Background: Allergic sensitisation increases the risk for asthma development. In this prospective birth cohort (Environment and Childhood Asthma) study, we hypothesized that combining quantitative measures of IgE antibodies (Sigma-IgE) and Severity score of obstructive airways disease (OAD) at 2 years of age (Severity score) is superior to predict current asthma (CA) at 10 years than either measure alone. Secondarily, we assessed if gender modified the prediction of CA.
Methods: A follow-up study at 10 years of age was performed in 371 2-year-old children with recurrent (n = 219) or no (n = 152) bronchial obstruction with available serum analysed for Sigma-IgE to common food and inhalant allergens through a panel test, Phadiatop Infant) (Phadia, Uppsala, Sweden). Clinical variables included allergic sensitisation and exercise testing to characterise children with CA vs not CA at 10 years and the Severity score (0-12, 0 indicating no OAD) was used to assess risk modification.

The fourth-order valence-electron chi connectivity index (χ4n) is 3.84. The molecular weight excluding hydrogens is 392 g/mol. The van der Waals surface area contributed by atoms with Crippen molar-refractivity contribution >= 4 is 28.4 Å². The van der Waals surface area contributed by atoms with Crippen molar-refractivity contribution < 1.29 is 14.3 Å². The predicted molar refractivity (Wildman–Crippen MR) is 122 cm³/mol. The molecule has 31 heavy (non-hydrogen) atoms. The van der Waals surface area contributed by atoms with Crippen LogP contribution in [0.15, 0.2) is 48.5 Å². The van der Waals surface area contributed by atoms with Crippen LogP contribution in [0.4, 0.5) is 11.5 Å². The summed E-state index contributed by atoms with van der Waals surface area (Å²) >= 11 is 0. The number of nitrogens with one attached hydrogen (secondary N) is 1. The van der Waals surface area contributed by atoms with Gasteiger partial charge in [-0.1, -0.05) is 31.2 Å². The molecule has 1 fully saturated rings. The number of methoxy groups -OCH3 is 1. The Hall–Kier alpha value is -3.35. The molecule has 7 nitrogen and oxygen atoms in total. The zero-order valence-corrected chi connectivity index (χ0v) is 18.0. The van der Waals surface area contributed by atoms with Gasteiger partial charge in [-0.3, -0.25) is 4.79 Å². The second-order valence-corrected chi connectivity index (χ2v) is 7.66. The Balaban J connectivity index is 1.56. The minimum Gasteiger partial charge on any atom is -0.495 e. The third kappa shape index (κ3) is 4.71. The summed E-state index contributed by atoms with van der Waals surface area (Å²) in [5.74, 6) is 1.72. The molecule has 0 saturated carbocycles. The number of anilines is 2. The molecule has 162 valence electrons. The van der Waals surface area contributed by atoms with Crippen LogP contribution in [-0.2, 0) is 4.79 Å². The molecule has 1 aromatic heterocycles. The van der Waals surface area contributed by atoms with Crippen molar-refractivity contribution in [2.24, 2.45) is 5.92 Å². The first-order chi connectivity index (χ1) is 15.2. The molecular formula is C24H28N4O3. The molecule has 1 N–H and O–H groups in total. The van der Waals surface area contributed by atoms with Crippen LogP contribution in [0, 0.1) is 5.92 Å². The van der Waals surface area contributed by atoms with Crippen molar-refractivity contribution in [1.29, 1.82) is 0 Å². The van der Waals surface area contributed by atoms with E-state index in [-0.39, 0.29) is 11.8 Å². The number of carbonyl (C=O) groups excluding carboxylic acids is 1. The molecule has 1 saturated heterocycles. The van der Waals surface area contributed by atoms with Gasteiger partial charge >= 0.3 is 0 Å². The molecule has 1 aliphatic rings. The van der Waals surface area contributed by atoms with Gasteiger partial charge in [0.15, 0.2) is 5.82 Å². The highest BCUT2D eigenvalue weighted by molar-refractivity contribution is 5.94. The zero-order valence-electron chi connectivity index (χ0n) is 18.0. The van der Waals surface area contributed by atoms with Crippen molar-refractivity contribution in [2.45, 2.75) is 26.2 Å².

Results: Severity score alone explained 24% (Nagelkerke R(2) = 0.24) of the variation in CA, whereas Sigma-IgE explained only 6% (R(2) = 0.06). Combining the two increased the explanatory capacity to R(2) = 0.30. Gender interacted significantly with Sigma-IgE; whereas Severity score predicted CA in both genders, the predictive capacity of Sigma-IgE for CA at 10 years was significant in boys only.
Conclusion: Combining Sigma-IgE to inhalant allergens and Severity score at 2 years was superior to predict asthma at 10 years than either alone. Severity score predicted CA in both genders, whereas Sigma-IgE significantly predicted CA in boys only.